Additional Federal funds will be available to GDOT once a review of the project’s overall costs has been completed. According to GDOT, fast and innovative financing for the contractor enabled the new bridge to open 5 weeks ahead of schedule–saving Atlanta-area commuters more than $27 million in congestion and detour-related delays.

Public Information and Information Exchange

Approaches for Addressing Resilience in Project Development

Cover of the report Synthesis of Approaches for Addressing Resilience in Project Development.FHWA recently released Synthesis of Approaches for Addressing Resilience in Project Development (FHWA-HEP-17-082). The report provides lessons learned to help transportation agencies address extreme weather events during project development, and to consider ramifications for design of highways, bridges, and culverts.

Organized by engineering discipline (for example, coastal hydraulics, riverine flooding, pavement and soils, mechanical and electrical systems), the report identifies key lessons that may assist agencies when conducting their own analyses, summarizes the adaptation strategies considered in various case studies, and includes information on remaining knowledge gaps. In addition, the report provides information on why, where, and how to integrate climate considerations into the project development process, and basic information in related disciplines such as climate science and economic analysis.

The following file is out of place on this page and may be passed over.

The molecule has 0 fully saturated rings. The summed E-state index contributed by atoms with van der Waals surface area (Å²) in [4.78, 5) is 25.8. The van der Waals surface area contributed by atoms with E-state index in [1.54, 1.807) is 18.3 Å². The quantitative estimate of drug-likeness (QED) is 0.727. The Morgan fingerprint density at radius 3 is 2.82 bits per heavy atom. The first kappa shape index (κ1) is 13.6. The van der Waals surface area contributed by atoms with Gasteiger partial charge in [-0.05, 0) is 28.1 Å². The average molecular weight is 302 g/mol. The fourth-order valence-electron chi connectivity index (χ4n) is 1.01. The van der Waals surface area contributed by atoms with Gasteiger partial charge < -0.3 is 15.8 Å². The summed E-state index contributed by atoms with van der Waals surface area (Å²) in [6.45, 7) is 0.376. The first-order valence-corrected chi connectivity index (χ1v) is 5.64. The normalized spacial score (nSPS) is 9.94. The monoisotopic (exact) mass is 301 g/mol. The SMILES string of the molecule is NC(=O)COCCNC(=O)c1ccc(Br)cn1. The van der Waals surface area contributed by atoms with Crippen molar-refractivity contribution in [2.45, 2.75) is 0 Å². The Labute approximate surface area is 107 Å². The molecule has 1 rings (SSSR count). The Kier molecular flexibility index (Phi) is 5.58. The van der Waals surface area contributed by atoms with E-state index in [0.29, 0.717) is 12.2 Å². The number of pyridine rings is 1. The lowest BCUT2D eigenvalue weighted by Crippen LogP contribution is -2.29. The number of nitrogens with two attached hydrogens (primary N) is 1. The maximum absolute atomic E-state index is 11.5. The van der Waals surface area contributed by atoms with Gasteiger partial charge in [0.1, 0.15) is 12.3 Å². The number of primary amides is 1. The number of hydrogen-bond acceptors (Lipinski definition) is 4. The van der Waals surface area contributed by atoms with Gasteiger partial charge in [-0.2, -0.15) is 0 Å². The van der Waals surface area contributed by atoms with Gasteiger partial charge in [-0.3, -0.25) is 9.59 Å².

Recent weather events have shown that some roads and bridges are already vulnerable to climate-related impacts; these vulnerabilities are likely to increase over time as the climate changes. As infrastructure is rebuilt or upgraded, there are opportunities to plan and design for increased resilience.

Many State and local transportation agencies recognize the need to make transportation assets more resilient to climate and extreme weather, but few methods and best practices exist to determine which assets may be impacted under future conditions and how to evaluate and select adaptation measures. To fill this gap, FHWA has conducted or supported many studies over the last decade that developed and tested methods for assessing project-level vulnerabilities and identifying and evaluating adaptation measures. This study collects and summarizes those methods and lessons learned.